Staff-student relationships now banned at UCL

UCL has just announced a ban on personal relationships between staff and students, particularly those of a romantic or sexual nature.

Suitably known as the ‘Personal Relationships Policy’, it does not allow for any “close personal and intimate relationships between staff and students where the staff member has a direct responsibility for, or involvement in, that student’s academic studies and/or personal welfare.”

For staff who have close relationships with students that they do not supervise or are responsible for, declaration of the relationship must happen within one month. Failing to do so would result in disciplinary action by the university. The university will then assess whether there is potential for any conflict of interest due to the relationship and act accordingly.

UCL has said that the policy is meant to protect against abuse of power and conflicts of interest. The rules in this policy will also apply to PHD students, as they are temporarily employed.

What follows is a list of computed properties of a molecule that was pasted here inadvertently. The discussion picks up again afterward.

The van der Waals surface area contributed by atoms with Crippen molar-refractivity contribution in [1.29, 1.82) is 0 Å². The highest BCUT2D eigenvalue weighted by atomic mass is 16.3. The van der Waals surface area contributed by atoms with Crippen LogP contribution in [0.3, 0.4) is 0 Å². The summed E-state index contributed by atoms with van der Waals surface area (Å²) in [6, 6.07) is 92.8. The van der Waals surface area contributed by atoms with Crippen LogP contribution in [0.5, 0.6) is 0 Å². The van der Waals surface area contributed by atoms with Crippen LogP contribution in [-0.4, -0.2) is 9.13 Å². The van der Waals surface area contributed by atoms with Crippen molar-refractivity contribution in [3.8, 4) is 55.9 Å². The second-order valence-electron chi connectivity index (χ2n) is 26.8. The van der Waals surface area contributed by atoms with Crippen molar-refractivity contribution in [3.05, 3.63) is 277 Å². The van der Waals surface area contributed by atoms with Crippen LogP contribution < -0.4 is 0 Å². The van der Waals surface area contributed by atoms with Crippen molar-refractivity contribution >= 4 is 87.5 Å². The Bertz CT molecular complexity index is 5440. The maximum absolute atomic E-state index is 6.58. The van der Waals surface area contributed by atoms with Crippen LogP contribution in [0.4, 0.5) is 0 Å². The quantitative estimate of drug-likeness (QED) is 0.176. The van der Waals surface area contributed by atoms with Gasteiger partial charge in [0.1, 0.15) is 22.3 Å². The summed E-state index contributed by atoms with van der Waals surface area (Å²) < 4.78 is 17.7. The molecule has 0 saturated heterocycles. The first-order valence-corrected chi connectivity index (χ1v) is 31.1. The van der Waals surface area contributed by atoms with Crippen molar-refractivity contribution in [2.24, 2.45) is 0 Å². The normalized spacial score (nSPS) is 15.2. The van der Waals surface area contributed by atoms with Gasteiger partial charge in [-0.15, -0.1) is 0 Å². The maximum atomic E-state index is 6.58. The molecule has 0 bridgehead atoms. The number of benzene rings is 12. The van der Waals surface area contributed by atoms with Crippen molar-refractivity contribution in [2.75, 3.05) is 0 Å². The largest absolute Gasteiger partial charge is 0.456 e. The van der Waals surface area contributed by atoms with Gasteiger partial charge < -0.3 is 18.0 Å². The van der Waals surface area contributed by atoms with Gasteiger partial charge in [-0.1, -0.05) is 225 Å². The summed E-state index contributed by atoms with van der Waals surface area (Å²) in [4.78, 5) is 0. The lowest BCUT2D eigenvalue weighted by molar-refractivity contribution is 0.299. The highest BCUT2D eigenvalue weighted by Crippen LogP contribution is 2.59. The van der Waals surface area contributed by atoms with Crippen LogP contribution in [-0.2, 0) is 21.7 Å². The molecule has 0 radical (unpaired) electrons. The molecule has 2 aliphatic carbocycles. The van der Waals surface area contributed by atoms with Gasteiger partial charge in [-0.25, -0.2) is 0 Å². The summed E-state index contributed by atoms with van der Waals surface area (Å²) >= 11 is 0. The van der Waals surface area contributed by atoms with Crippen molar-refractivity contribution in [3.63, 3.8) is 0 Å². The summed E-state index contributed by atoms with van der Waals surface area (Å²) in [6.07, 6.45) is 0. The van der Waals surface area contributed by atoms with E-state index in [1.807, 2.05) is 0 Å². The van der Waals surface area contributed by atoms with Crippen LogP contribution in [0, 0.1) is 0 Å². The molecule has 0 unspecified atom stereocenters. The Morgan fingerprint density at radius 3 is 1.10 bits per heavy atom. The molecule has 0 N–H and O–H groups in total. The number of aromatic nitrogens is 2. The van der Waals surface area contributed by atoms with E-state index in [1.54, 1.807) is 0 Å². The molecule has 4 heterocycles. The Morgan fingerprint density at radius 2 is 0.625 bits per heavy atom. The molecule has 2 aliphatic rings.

Kelsey Paske, manager of Behaviour and Culture Change at UCL, told The Guardian that this decision was due to a “need to recognise positions of power and power imbalances within higher education settings, and to help prevent abuses of power.”

She also said, “To prohibit certain relationships was centred on protecting both students and staff.”

The National Union of Students’ Women’s Officer, Rachel Watters, has spoken in support of the policy and hopes more universities will put in similar policies. Similar bans have been enacted at several high-profile universities in the United States, including Princeton, Harvard and Yale. The University of Greenwich and the University of Roehampton are the only other two UK-based universities that have such policies banning staff and student relationships, making UCL the first Russell Group university to do so.

A Guardian investigation previously found that 97 universities in the UK have policies discouraging staff and student relationships but they do not outrightly ban them.

This policy change has been received well by campaigners, particularly Dr Anna Bull of the 1752 Group. The 1752 Group campaigns against sexual misconduct in higher education and “strongly supported” the new policy.


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